View from the Top

Mt. Sunflower, Kansas

We came to yet another crossroads. Take 6s or 17w. Those numbers meant nothing to us. All we could see in front, behind and on either side were fields and fields of green. To the east were some of the darkest rain clouds I’d ever seen. My best friend was in the driver’s seat and I was in the back with the baby. Desperately pulling out my funniest faces and popping num nums in his mouth to appease the emerging beast.

We had google maps of course, but driving though the back country of Nebraska was like navigating the seams of a quilt, no straight line to anywhere. We had plenty of gas and num nums but the baby was on the edge, and so were we. The tires on the tin can rental would not hold up to these dirt roads should those dark clouds float our way and muddy them.

We’d just visited the highest peak in Nebraska, near the Colorado border. My friend is on a quest, a pilgrimage of her own, to touch the sky across America, in all 50 states to be exact.

At last, we made it to a paved road and a highway on-ramp. Stopping first to release the baby from his carseat trap and to refuel ourselves at the local diner. Greasy food aside, the best part was watching people stare at us from across the restaurant, surely wondering what two women and a baby were doing way out here in nowhere land Nebraska.

The next day we set out for the highest peak in Kansas, Mt. Sunflower. I was less than enthused after the Nebraska vortex experience. Set in the middle of a private ranch is a little shrine celebrating the peak, a metal sculpture and a stone monument surrounded by a protective fence. We sat at a picnic table and admired the wild flowers, purple, yellow, and orange. The baby laughed and played and no one was around to see the sun shine on our faces. We shared a little lunch and marveled at the plains that look almost like the ocean. Scrunchy clouds piled up on the horizon and we passed adorable, abandoned train-stop towns on the way back to Denver.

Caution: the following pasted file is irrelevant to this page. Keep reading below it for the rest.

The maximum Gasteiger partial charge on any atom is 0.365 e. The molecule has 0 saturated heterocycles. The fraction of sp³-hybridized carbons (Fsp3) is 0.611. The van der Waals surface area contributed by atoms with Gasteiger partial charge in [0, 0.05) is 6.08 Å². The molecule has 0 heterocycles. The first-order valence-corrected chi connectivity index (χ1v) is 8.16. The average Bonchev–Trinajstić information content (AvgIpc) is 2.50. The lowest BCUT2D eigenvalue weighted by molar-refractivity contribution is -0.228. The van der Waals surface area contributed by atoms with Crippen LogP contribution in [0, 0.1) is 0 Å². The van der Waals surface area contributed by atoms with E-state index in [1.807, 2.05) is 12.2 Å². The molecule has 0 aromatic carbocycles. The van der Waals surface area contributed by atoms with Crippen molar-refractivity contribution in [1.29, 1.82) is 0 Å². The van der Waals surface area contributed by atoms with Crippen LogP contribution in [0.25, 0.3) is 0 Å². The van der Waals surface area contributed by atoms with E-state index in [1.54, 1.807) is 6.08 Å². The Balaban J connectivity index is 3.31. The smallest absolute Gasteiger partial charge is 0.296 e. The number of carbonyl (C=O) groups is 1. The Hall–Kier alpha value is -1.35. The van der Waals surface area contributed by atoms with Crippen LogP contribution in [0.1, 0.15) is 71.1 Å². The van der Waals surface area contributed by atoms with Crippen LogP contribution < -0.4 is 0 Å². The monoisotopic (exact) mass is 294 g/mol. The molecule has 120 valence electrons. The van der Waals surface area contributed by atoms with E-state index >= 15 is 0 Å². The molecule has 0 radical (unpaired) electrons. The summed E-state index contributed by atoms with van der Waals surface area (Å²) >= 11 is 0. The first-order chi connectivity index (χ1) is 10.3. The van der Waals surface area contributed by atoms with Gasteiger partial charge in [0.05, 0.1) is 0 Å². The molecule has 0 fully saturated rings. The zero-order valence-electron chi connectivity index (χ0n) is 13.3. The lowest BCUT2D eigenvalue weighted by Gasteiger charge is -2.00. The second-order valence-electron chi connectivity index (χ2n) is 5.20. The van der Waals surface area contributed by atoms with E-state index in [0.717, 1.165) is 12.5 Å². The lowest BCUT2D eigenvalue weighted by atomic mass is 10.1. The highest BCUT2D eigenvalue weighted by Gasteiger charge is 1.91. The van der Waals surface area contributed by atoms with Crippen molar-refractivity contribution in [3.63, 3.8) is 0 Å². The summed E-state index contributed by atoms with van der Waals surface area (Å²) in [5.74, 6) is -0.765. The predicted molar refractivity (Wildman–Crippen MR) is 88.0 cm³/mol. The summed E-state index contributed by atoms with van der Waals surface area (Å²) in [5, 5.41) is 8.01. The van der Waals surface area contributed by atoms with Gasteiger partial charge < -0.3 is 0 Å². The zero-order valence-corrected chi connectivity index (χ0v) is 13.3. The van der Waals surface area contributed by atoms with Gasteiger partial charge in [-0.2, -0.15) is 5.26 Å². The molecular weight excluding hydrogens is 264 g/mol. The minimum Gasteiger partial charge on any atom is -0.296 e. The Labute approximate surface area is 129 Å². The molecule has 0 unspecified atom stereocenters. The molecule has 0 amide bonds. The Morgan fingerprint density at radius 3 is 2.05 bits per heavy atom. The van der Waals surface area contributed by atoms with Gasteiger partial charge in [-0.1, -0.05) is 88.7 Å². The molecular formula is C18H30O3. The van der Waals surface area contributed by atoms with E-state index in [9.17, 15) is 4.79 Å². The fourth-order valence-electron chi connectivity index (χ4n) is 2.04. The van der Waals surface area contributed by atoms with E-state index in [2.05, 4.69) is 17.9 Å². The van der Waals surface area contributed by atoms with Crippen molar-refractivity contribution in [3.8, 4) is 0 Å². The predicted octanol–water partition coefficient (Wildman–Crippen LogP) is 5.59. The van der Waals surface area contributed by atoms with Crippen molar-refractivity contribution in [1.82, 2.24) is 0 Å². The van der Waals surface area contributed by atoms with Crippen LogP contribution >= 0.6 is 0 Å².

View from Mt. Sunflower, Kansas

Some days you drive around and around in a maze. Somedays you’re blessed with unexpected beauty. Somedays you get to hold your best friend’s hand and see the human being she is molding. Somedays you say goodbye and cry your eyes out all the way home.

But most days I have you and you have me. Most days we can count on a can of beans in the cupboard. Most days our beloveds are only a phone call away. Most days we can be thankful for something or someone or even just num nums.


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